Appeals Court Curbs Border Agents' Carte Blanche Power to Search Your Gadgets
A federal appeals court for the first time ruled Friday that U.S. border agents do not have carte blanche authority to search the cellphones, tablets and laptops of travelers entering the country — a "watershed" decision in the court's own terms and one at odds with the policies of the President Barack Obama administration.
The ruling by a divided 11-judge panel of the 9th U.S. Circuit Court of Appeals is the most significant privacy decision in the digital age following the Supreme Court's ruling last year requiring authorities to get warrants to place GPS tracking devices on suspects' vehicles. Under Friday's ruling, for the first time digital devices are granted limited relief from the so-called "border search exception" of U.S. law that allows international travelers — including U.S. citizens and their luggage and vehicles — to be searched for any reason as they enter the country.
"A person's digital life ought not be hijacked simply by crossing a border. When packing traditional luggage, one is accustomed to deciding what papers to take and what to leave behind," Judge M. Margaret McKeown wrote (.pdf) for the 8-3 court. "When carrying a laptop, tablet or other device, however, removing files unnecessary to an impending trip is an impractical solution given the volume and often intermingled nature of the files. It is also a time-consuming task that may not even effectively erase the files."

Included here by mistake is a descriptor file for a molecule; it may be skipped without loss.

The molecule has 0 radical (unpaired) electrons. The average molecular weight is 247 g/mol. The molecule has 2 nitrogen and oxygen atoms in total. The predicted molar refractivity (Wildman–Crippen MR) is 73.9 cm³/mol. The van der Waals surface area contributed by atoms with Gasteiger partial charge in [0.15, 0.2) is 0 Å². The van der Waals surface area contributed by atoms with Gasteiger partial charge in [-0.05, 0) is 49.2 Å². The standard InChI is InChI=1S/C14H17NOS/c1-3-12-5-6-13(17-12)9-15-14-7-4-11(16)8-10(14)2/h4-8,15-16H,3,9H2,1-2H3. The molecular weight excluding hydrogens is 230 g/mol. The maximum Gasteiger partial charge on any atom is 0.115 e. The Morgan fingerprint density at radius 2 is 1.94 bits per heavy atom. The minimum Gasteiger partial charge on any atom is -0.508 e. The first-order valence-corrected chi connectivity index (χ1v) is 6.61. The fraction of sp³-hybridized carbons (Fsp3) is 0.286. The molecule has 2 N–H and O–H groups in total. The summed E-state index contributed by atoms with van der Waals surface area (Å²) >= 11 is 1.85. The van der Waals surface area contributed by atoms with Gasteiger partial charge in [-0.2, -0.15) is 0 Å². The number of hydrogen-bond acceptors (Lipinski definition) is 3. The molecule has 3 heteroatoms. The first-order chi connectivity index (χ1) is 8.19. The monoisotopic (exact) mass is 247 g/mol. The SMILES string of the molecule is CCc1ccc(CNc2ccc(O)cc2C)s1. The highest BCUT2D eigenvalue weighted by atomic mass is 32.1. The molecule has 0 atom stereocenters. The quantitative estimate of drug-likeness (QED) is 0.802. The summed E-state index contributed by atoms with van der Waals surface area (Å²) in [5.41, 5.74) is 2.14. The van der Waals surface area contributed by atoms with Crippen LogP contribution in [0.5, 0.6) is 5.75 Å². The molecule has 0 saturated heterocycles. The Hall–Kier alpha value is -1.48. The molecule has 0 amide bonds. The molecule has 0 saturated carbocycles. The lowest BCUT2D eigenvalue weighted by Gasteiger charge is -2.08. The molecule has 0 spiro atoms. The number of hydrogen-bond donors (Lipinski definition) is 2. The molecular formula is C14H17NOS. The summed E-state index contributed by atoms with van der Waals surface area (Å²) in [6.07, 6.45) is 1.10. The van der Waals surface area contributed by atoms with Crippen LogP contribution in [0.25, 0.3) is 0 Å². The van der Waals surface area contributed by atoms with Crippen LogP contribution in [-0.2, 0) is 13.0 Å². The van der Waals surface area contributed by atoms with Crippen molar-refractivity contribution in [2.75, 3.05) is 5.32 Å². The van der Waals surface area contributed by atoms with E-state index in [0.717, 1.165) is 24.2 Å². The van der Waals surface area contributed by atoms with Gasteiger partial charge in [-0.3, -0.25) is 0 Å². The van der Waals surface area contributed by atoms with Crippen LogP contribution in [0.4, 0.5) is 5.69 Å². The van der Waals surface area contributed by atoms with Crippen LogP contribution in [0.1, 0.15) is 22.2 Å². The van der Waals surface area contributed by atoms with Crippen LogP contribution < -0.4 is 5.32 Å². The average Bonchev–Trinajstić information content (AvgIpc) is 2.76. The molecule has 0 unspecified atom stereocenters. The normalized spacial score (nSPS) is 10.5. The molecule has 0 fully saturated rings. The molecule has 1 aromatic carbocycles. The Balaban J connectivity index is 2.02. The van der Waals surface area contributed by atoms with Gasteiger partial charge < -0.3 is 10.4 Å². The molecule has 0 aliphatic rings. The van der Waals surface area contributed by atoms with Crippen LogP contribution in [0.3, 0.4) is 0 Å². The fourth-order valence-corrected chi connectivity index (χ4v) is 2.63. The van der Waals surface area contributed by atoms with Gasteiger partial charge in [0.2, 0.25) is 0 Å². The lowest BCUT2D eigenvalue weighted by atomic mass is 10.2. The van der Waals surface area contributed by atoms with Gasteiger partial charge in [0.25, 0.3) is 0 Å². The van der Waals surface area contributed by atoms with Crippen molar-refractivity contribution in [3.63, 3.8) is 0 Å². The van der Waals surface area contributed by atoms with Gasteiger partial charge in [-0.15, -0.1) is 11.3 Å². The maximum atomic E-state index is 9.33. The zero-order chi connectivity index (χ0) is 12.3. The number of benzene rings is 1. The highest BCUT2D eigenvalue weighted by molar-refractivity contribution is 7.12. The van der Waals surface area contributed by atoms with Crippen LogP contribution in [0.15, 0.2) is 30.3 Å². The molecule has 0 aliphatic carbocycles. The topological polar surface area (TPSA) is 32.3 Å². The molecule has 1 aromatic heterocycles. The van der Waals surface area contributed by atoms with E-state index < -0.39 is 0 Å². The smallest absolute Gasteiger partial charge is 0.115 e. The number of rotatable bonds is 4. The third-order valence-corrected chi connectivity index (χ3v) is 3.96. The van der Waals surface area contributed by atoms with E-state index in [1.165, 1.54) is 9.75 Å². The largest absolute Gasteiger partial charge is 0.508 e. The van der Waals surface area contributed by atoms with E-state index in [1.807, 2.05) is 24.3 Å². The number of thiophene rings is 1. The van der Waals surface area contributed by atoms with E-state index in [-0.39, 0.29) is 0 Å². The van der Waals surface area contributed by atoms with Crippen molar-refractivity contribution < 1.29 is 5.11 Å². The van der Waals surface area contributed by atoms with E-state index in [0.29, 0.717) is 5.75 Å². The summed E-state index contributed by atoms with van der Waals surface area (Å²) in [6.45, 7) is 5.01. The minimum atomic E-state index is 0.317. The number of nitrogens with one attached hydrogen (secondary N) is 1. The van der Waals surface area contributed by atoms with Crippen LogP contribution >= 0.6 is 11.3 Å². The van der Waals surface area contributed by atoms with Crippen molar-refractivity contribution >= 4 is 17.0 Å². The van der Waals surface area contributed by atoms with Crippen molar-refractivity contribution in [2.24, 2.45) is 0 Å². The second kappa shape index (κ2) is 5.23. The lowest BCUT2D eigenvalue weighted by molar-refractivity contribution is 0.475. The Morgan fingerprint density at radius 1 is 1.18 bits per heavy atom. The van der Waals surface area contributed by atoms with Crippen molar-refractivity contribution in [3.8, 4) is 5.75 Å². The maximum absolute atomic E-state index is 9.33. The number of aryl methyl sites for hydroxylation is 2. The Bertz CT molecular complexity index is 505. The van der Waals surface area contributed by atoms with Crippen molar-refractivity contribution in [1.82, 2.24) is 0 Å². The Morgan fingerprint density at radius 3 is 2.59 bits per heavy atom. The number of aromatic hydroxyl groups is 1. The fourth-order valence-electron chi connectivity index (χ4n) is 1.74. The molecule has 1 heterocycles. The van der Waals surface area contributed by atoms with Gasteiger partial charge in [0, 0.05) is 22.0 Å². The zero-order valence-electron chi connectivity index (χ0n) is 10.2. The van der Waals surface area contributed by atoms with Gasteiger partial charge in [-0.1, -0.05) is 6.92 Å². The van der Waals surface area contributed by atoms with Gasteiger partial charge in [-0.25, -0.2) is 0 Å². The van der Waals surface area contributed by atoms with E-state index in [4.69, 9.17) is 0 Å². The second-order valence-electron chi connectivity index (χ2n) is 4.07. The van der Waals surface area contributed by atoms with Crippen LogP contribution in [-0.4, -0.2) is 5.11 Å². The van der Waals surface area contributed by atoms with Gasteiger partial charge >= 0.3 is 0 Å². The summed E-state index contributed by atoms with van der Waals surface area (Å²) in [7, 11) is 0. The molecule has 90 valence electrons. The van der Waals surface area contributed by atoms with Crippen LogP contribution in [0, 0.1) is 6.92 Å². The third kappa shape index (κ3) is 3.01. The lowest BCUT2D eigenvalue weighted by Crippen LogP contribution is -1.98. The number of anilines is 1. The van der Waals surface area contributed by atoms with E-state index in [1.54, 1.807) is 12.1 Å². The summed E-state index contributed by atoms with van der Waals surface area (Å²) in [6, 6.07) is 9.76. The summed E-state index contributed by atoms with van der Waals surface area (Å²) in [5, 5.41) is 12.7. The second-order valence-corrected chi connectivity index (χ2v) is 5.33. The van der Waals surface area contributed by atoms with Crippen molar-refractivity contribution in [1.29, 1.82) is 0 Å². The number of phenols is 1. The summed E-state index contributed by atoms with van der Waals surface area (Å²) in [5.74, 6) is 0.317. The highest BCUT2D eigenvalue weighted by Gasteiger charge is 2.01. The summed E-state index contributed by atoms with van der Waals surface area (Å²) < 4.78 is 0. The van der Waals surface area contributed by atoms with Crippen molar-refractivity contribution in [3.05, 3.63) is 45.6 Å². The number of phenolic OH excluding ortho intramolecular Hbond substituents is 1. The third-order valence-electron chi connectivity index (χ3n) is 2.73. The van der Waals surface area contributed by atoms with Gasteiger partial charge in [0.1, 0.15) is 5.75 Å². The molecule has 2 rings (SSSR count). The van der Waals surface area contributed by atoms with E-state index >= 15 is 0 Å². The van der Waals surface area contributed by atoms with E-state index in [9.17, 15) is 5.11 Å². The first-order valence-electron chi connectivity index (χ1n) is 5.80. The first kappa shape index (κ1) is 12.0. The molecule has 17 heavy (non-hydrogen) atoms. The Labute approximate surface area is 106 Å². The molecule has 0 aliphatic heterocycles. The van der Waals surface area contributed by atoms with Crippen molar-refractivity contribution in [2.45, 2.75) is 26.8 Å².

In dissent, Judge Milan Smith wrote that the ruling opens the nation's borders "to electronically savvy terrorists and criminals who may hereafter carry their equipment and data across our borders with little fear of detection."
The President George W. Bush administration first authorized the suspicionless, electronics search rules in 2008. The Obama administration followed up with virtually the same rules a year later. Between 2008 and 2010, 6,500 persons had their electronic devices searched along the U.S. border, according to Department of Homeland Security data.
The decision brings to light the friction between the reality that electronic devices have become virtual extensions of ourselves housing everything from e-mail to instant-message chats to photos and our papers and effects — juxtaposed against the government's stated quest for national security.
The DHS's civil rights watchdog, for example, last month reaffirmed the Obama administration's position that travelers along the nation's borders may have their electronics seized and the contents of those devices examined for any reason whatsoever — all in the name of national security.
The San Francisco-based appeals court said that view was too extreme. Under the ruling, border agents may undertake a search of a gadget's content on a whim, just like they could with a suitcase or a vehicle. However, a deeper forensic analysis using software to decrypt password protected files or to locate deleted files now requires "reasonable suspicion" that criminal activity is afoot. The court left rules intact that a "manual review of files on an electronic device" may be undertaken without justification.
"The nature of the contents of electronic devices differs from that of luggage as well. Laptop computers, iPads and the like are simultaneously offices and personal diaries. They contain the most intimate details of our lives: financial records, confidential business documents, medical records and private emails," McKeown said.